HSBC Treasury Management Profiles 2018 -

Current section, Introduction

Introduction

Oman has a small, open economy and a well-developed banking system. Reliant on oil for its revenue (oil reserves generated 84 per cent of government revenue in 2016), the sharp and sustained drop in oil prices over recent years, combined with falling demand from its primary export market China (oil exports to China fell 15.8 per cent in the first ten months of 2017), drove Oman’s budget deficit to OMR5.3 billion (approximately 19 per cent of GDP) in 2016, as revenues declined by more than 30 per cent. However, helped by a recovery in oil prices in 2017 (export revenue from oil and gas rose by 26.9 per cent in the January to October 2017 period to OMR5,965 million compared to the same period 2016), the budget deficit decreased to OMR3.5 billion (13 per cent of GDP) in 2017. The government plans to cut this figure to OMR3 billion (10 per cent of GDP) in 2018. GDP grew by an estimated 0 per cent in 2017 and is expected to grow by 3.7 per cent in 2018, according to the IMF. The government has made efforts to diversify the economy towards industries such as natural gas, telecommunications, construction and tourism with the aim of reducing the contribution made by oil to GDP to 9 per cent by 2020 (at present oil contributes approximately 46 per cent of GDP). The country’s logistics sector is being positioned as the biggest contributor to GDP after oil – the sector’s contribution to GDP is forecast to rise to OMR3 billion in 2020 and OMR14 billion by 2040, up from OMR1.1 billion currently. In the first ten months of 2017, the value of non-oil exports rose 28.2 per cent, to OMR2,600.8 million, compared to the same period 2016. In addition, the country has implemented austerity measures such as the introduction of new taxes (VAT in 2019), raising existing taxes (corporate income tax increased from 12 per cent to 15 per cent in 2017), and cutting subsidies.

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Legal and regulatory

  • Foreign exchange accounts and domestic currency (OMR) accounts can be held by residents both domestically and abroad. Resident domestic currency accounts are freely convertible
  • Non-resident bank accounts are permitted in both foreign and domestic currency. Non-resident domestic currency accounts are freely convertible
  • All transactions between residents and non-residents must be reported to the central bank
  • Oman does not apply exchange controls on inbound or outbound investment or on the repatriation of capital or profits
  • It is not permissible to grant loans denominated in OMR to non-residents

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Taxation

  • Resident companies are taxed on their worldwide income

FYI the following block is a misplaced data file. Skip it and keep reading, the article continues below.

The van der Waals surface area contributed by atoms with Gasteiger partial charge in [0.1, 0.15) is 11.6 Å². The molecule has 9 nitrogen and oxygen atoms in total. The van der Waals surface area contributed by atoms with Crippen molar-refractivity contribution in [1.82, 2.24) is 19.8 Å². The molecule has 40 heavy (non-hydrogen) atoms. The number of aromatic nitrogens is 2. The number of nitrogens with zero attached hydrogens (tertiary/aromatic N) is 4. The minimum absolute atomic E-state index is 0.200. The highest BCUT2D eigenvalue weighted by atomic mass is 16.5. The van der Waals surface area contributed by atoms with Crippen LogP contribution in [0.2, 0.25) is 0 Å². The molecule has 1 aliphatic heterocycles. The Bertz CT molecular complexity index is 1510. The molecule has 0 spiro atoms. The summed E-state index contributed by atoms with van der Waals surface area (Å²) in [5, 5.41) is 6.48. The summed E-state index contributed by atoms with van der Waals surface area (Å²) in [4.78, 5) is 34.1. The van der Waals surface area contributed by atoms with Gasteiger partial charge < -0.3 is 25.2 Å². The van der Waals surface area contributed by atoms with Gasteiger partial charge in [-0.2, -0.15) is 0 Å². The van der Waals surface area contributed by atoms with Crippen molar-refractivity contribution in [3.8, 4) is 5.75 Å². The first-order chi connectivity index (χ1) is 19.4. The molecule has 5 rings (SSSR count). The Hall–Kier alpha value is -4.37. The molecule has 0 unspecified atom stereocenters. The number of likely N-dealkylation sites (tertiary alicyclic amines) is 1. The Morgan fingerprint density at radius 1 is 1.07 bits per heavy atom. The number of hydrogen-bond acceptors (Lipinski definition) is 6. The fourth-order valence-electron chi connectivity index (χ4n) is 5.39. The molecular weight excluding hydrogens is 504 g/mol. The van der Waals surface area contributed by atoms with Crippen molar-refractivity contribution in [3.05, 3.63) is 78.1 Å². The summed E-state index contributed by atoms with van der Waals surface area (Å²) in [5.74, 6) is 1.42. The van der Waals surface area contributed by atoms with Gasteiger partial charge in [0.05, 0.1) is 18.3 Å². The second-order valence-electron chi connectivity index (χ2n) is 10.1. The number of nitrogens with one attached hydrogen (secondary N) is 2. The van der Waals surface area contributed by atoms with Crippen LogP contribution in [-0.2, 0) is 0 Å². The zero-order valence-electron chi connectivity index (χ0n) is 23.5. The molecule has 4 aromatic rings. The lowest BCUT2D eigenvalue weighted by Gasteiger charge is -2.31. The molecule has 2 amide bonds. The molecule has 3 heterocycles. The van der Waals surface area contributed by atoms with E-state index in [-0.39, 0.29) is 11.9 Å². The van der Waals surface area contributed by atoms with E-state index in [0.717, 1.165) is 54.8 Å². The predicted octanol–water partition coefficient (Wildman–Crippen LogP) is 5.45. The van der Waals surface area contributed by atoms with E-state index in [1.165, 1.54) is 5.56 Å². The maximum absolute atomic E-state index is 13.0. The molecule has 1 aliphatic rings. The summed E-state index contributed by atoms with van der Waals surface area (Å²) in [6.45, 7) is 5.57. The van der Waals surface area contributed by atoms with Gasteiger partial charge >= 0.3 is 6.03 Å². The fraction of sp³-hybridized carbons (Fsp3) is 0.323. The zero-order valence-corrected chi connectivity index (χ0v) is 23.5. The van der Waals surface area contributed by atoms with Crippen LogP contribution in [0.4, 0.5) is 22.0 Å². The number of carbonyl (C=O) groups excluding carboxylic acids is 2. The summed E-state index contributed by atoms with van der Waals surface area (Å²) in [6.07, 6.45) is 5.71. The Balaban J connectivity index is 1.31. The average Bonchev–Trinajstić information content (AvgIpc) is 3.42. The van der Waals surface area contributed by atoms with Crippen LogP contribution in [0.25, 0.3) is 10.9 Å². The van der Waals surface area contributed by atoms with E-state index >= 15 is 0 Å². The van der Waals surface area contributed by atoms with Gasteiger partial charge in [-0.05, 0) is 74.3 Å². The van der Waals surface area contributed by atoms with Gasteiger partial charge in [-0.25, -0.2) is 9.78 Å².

• Permanent establishments are taxed on Omani-sourced income only
  • A 15 per cent flat rate of tax applies to all businesses. A 3 per cent rate applies to small companies
  • Income from the sale of petroleum is subject to a special provisional tax rate of 55 per cent
  • Oman has postponed plans to introduce VAT at a rate of 5 per cent until 2019

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Payment instruments and systems

  • The cheque remains an important cashless payment instrument in Oman, for both retail and commercial payments. Cheques can be discounted and used as a short-term financing instrument. Electronic credit transfers are commonly used for salary and supplier payments. Payment card use is rising, increasing 19 per cent and 23 per cent in volume and value respectively in 2015
  • MpClear, a mobile payment clearing and switching system was launched in 2017, enabling users to transfer funds using the mobile numbers
  • Oman operates three national payment systems: an RTGS, the ACH for low-value electronic credits and debits, and the ECC system for cheque payments

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Cash management

  • Notional pooling is permitted between residents and non-residents, but is not widely available. Domestic cash concentration is permitted between residents and non-residents
  • Cash and account receivables collection services are available

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Electronic banking

  • Electronic banking is commonplace in Oman. There is no bank-independent electronic banking standard
  • Internet and mobile banking services are provided by all of the country’s banks for both corporate and retail purposes
  • The National e-Payment Gateway provides secure online payment services to a number of government and private institutions

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To read the full report on Oman and to discover more on these and other topics, including banking and trade, please click on the Download PDF option.

Sources:

  • International Monetary Fund
  • Deloitte & Touche
  • Oman Ministry of Transport and Communications
  • National Centre for Statistics & Information
  • The World Bank

The materials contained on this page were assembled in May 2017 (unless otherwise dated).

 

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